Turkey: Ankara, Moscow working for Syria peace despite clash


Turkish Foreign Minister Mevlut Cavusoglu speaks during a meeting in Ankara, Turkey, Tuesday, Feb. 4, 2020. Cavusoglu said Tuesday Ankara and Moscow were trying to keep peace efforts for Syria alive despite Syrian government advances and a deadly clash between Turkish and Syrian forces in northern Syria. (Turkish Foreign Ministry via AP, Pool)

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ANKARA, Turkey (AP) — Turkey’s foreign minister said Tuesday that Ankara and Moscow were trying to keep peace efforts for Syria alive despite Syrian government advances and a deadly clash between Turkish and Syrian forces.

However, Mevlut Cavusoglu also renewed a call on Russia to “rein in” the Syrian government forces and reiterated Turkey’s determination to retaliate against any future Syrian attack on its troops.

On Monday, Turkish artillery targeted Syrian government forces in northern Idlib province, responding to shelling that killed seven Turkish soldiers and a Turkish civilian. A Syrian war monitor said 13 Syrian troops were also killed in the clash.

The exchange of fire in Idlib, the last rebel stronghold in Syria, increased tensions between the two neighboring countries and threatened to drive a wedge between Russia and Turkey, which have sought to coordinate their actions in Syria.

“The Astana and Sochi peace processes have not been completely destroyed but have lately started to suffer and to lose importance,” Cavusoglu told reporters in Ankara, referring to Russian-Turkish peace initiatives that have also involved Iran.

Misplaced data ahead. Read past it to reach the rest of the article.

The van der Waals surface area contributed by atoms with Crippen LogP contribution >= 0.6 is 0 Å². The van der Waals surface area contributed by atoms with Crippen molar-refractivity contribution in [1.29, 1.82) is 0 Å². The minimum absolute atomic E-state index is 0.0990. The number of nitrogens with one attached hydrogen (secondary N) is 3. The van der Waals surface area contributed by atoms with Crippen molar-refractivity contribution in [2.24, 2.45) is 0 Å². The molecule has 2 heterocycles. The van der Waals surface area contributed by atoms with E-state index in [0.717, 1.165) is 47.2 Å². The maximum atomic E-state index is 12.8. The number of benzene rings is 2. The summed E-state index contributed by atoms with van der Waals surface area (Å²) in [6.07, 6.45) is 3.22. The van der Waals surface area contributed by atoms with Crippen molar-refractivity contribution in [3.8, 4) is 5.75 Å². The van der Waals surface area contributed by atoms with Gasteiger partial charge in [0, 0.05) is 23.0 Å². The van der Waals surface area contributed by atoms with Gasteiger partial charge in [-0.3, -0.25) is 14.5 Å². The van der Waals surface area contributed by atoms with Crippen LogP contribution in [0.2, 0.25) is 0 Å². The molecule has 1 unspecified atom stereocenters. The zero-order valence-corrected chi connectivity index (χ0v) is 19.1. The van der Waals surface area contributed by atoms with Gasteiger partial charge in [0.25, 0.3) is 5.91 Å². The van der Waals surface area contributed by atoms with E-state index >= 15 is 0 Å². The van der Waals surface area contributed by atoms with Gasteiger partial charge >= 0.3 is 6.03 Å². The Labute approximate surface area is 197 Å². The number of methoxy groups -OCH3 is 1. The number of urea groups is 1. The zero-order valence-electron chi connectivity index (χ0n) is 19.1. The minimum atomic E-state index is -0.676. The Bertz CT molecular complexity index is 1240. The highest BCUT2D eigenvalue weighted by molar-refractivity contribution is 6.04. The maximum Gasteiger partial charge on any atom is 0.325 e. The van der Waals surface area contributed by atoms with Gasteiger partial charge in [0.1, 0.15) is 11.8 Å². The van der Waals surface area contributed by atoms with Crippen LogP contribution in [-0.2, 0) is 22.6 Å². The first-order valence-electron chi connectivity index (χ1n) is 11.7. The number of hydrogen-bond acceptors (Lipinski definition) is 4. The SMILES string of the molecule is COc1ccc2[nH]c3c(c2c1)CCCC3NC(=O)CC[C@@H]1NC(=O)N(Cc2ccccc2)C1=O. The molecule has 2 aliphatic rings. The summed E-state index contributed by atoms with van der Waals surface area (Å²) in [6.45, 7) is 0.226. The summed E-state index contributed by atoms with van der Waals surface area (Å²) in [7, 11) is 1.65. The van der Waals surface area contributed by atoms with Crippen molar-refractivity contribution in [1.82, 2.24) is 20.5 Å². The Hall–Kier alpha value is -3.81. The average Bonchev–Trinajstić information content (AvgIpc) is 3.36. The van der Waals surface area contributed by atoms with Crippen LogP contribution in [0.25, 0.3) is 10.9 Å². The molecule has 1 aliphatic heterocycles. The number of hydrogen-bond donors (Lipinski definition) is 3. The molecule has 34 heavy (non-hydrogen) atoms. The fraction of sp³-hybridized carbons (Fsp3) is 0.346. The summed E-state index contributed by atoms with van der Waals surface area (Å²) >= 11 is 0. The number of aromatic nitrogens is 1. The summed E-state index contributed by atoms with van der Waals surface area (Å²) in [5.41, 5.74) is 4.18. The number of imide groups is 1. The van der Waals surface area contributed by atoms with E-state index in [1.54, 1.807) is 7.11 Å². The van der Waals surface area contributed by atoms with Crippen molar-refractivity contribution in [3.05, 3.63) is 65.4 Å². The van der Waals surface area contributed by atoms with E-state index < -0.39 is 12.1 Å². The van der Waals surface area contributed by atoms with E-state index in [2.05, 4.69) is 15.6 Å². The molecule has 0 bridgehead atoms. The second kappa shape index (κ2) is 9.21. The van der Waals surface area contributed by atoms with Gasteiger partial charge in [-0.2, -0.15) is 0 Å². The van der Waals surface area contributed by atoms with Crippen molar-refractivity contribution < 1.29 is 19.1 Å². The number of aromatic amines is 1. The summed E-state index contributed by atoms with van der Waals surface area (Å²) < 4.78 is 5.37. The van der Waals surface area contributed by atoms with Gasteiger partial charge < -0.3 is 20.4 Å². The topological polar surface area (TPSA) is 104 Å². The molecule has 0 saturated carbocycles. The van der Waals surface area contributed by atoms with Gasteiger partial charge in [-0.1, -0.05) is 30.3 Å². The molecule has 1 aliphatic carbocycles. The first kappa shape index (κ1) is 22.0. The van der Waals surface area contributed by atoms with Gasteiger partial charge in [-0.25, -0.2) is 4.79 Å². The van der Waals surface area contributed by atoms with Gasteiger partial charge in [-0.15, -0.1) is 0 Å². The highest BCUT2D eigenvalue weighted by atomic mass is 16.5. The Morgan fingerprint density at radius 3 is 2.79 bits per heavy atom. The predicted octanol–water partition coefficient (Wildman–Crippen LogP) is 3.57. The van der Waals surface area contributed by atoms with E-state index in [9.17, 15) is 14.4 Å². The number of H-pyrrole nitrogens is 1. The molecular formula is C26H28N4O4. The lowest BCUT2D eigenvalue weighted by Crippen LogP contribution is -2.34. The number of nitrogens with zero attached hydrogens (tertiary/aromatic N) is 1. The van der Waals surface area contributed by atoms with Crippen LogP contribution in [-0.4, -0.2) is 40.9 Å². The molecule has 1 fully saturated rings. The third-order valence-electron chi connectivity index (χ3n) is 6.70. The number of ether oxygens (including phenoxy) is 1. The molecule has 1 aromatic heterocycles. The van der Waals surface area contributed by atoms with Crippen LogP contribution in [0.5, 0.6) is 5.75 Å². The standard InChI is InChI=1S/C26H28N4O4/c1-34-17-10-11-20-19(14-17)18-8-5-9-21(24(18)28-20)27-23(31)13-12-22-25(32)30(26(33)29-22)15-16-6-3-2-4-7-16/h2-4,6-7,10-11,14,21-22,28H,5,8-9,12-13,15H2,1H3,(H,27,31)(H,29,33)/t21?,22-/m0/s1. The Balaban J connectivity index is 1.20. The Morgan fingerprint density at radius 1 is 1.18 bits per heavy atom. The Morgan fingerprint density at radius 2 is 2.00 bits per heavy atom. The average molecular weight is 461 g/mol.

He added that Turkish officials were in constant contact with Russian counterparts in order “to keep the Astana and Sochi processes alive, to strengthen them, and to arrive at a political solution.”

The assault on the Turkish troops came amid a Syrian government offensive that has been advancing since December into the country’s last rebel stronghold, which spans Idlib province and parts of the nearby Aleppo region. Turkish troops are deployed in some of those rebel-held areas to monitor an earlier cease-fire that has since collapsed.

Cavusoglu, who held a telephone conversation with Russian Foreign Minister Sergey Lavrov hours after the incident, added: “The regime’s aggressiveness has to be stopped immediately. That was the message I gave Lavrov yesterday.”

Cavusoglu dismissed claims by Russia that it cannot fully control the Syrian government and said the attack came despite a prior notification by Turkey of its troops’ coordinates in Idlib. Russia insisted that Turkey had failed to notify the Russian military about troop movements overnight.

Meanwhile, funerals were being held across Turkey for the Turkish servicemen that were killed.

The deaths were one of the highest single-day tolls for Turkish troops in Syria. Ankara has lost scores of military personnel in the Syrian war.

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